In 1569, when the work had already been halted for 15 years, Ludovico Gonzaga asked Alberti whether he would like to take on the construction of the Rotondo. Gonzaga from Mantua was the man who financed this round building. In his book ‘De re Aedificatoria’, Alberti had already made clear that a circular floor plan was highly preferable because nature has a preference for the round form: “Nature, after all, strives for absolute perfection, she is the best and divine teacher of all things.”
Alberti’s ideas on central design, just like those of later architects, were inspired by classical buildings, although hardly on temples. Renaissance architects believed that many ruins with circular or polygonal floorplans were classical in origin. This also applied to the Santo Stefano Rotondo, the Santa Costanza, the octagonal Lateran Baptistery in Rome and even the Baptistery in Florence. These were classical temples that were only later converted into Christian churches. We find but a few central floorplans among Vitruvius’ designs. And yet, Renaissance architects regarded the central design as classical. Alberti’s ideas hark back to antiquity, and also played an essential role in the design of the Pantheon. Cicero wrote about the perfect form, the circle, as the reflection of the cosmos.
Filarete, who wrote his ‘Trattato di architettura’ after Alberti’s ‘De re Aedificatoria’, explains in his book why he is such a strong proponent of circular buildings: ‘The eye can behold the entire curve, without its view being interrupted or hindered. […] the circle has a calming influence on the human spirit.” Translated from: Wittkower, R., ‘Grondslagen van de architectuur in het tijdperk van het humanisme’, Sun, Nijmegen 1971 (Nederlandse uitgave 1996) p. 16.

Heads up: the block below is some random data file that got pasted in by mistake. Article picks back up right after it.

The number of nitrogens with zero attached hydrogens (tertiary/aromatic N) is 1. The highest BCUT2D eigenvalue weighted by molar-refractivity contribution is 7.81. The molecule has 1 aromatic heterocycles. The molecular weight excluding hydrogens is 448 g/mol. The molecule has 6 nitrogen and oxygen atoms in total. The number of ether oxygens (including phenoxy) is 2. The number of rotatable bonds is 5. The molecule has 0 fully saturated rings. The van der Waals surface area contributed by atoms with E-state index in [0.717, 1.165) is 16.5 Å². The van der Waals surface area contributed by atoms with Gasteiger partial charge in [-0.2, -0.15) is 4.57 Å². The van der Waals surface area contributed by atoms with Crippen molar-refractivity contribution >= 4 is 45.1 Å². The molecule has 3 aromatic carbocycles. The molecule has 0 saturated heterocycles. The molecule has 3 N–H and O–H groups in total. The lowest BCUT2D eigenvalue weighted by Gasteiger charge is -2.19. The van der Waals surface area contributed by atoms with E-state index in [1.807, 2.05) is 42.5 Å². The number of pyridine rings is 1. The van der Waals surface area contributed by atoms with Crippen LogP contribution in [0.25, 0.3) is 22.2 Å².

“Alberti’s kosmic – philosophical approach to the circle as the perfect form, is supplemented here by Filarete’s psychological and optical approach.” Wittkower p. 6. Alberti was enthusiastic about Michelozzo’s design: a round building all’antica. He takes charge of the construction. We know that Alberti was involved in the project until at least 1477.
De Rotondo is a round hall with a dome supported by a thick wall incorporating eight chapels. This meant the Santissima Annunziata became a church with two totally different forms: a straight and rectangular one connecting to the round form of the choir. Not everybody was enthusiastic about this. Vasari strongly disapproved, because:
“[…] she [Rotondo or tribune] lacks charm, regardless of whether it concerns big things or little things, and can never be beautiful this way. And that this is true of big things is proven by the fact that the huge arch that gives access to the tribune is beautiful when seen from the outside, but when one looks at it from inside the chapel appears to be falling inward, because it had to curve round in conformity with this chapel that is also round, causing it to give an exceptionally cumbersome impression. Perhaps Leon Batista (Alberti) would not have done it this way if, in addition to theoretical knowledge, he had also had practical experience in construction […]” Translated: from: Giorgio Vasari, ‘The lives of the great painters, sculptors and architects, from Cimabue to Giorgione’, Contact, Amsterdam, 1990 volume I (original edition 1568) p. 225.